“What he did was he was talking to them [the couples attending the banquet] on the protocol. I saw him do that once. He was talking to them about how they were Supreme Court justices and he was basically telling them “don’t talk about issues or cases, it’s just dinner”. He himself used it to try to get people to contribute to Faith and Action. Then he asked them how they liked it (the company dinner). It’s coaching he’s talking about. He didn’t say they had to ‘say this or that’.

For her part, Schenck said that in addition to the dinners, Scalia was a guest at the Wrights’ home in Jackson Hole. A financial disclosure report Scalia filed shows that his transportation, food and lodging for a June 2006 visit to Jackson Hole was paid for by the Wyoming State Bar as part of a continuing education program. for lawyers. Similar reports show he spoke at the Wyoming State Bar in Cheyenne in September 2008 and the Federalist Society in Laramie in October 2012, with expenses paid by those groups.

Property records show the Wrights sold their Jackson Hole home in 2013.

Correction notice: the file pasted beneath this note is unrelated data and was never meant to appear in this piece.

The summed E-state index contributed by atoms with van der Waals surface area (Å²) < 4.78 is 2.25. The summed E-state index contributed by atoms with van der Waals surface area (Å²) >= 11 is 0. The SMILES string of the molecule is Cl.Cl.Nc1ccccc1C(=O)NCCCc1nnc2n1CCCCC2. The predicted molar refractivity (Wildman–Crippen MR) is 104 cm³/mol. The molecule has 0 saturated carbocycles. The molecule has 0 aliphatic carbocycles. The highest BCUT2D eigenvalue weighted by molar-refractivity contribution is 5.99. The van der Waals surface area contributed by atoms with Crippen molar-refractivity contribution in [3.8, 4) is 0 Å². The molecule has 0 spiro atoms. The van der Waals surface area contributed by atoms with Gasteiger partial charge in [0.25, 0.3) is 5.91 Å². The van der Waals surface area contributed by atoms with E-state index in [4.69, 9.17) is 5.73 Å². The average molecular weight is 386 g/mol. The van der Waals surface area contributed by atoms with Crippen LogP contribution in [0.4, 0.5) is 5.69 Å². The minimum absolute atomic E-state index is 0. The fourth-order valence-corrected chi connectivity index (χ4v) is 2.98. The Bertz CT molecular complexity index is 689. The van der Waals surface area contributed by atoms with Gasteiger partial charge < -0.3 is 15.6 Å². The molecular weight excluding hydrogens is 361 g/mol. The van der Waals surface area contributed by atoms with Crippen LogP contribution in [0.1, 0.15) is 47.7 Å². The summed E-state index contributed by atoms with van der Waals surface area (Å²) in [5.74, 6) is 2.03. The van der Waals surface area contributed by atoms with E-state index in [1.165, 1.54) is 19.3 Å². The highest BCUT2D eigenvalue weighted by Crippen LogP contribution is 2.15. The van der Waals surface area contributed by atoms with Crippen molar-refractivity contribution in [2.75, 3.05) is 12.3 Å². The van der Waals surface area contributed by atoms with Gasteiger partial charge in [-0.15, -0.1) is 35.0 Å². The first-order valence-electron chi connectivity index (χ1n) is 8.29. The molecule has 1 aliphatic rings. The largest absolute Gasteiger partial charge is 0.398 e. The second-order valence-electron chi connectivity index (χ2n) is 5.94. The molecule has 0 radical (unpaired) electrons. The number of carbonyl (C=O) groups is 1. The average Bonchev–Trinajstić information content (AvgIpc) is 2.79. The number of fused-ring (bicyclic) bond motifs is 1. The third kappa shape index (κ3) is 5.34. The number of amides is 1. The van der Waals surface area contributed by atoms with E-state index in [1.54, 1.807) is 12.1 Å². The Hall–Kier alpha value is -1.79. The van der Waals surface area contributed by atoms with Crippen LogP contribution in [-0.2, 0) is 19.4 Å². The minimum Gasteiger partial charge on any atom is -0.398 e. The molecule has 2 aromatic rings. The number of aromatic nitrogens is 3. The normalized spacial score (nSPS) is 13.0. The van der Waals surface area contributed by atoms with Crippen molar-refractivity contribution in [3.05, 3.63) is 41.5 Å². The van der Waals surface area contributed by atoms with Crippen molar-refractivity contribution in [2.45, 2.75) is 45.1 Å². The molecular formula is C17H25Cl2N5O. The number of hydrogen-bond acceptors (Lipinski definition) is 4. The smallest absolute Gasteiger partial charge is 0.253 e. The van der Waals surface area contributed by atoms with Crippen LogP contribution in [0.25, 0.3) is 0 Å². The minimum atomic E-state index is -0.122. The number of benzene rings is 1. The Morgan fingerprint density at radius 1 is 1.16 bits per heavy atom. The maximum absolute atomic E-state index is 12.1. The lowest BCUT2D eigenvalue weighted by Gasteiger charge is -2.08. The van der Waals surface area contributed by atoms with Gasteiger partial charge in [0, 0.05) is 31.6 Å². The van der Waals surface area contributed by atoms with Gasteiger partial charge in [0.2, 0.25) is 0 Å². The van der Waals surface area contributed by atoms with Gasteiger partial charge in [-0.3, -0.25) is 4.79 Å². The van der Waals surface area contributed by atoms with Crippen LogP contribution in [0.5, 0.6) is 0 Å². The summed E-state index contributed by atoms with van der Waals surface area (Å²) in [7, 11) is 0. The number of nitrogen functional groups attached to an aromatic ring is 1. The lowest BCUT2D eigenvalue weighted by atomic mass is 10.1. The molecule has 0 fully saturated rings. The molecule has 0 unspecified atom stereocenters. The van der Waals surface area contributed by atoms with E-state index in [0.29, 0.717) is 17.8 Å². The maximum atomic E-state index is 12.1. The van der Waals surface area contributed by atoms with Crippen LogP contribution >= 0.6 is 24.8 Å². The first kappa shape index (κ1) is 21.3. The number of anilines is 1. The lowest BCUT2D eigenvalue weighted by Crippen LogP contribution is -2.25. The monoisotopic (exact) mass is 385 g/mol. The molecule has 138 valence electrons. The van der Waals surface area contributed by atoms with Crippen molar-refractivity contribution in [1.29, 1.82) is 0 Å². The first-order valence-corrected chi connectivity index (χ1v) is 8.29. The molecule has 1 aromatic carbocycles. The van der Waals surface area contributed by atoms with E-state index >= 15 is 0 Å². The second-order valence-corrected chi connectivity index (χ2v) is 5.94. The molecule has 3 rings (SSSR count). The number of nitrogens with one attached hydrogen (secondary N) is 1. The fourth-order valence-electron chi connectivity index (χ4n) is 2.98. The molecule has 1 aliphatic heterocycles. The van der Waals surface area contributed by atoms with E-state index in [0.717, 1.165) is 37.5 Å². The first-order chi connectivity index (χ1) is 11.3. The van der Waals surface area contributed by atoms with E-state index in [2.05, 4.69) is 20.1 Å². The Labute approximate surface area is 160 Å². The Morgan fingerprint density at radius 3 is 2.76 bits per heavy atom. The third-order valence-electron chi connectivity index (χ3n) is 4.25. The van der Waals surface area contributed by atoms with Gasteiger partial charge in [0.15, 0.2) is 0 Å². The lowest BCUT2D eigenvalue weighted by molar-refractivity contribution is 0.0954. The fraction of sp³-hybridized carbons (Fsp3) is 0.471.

As leaders of a distinct branch of government, judges have long established their own ethical standards. They are not bound by the rules applied to other federal judges and decide for themselves whether or not to recuse themselves from cases on conflict of interest grounds. Judges file annual disclosure forms under the Ethics in Government Act requiring them to report gifts totaling more than $415, but meals are rarely reported as gifts and “hospitalities personal” received at a host’s home or business do not need to be declared. Judges also report annually on travel, accommodation and meals received in connection with speaking engagements and legal conferences.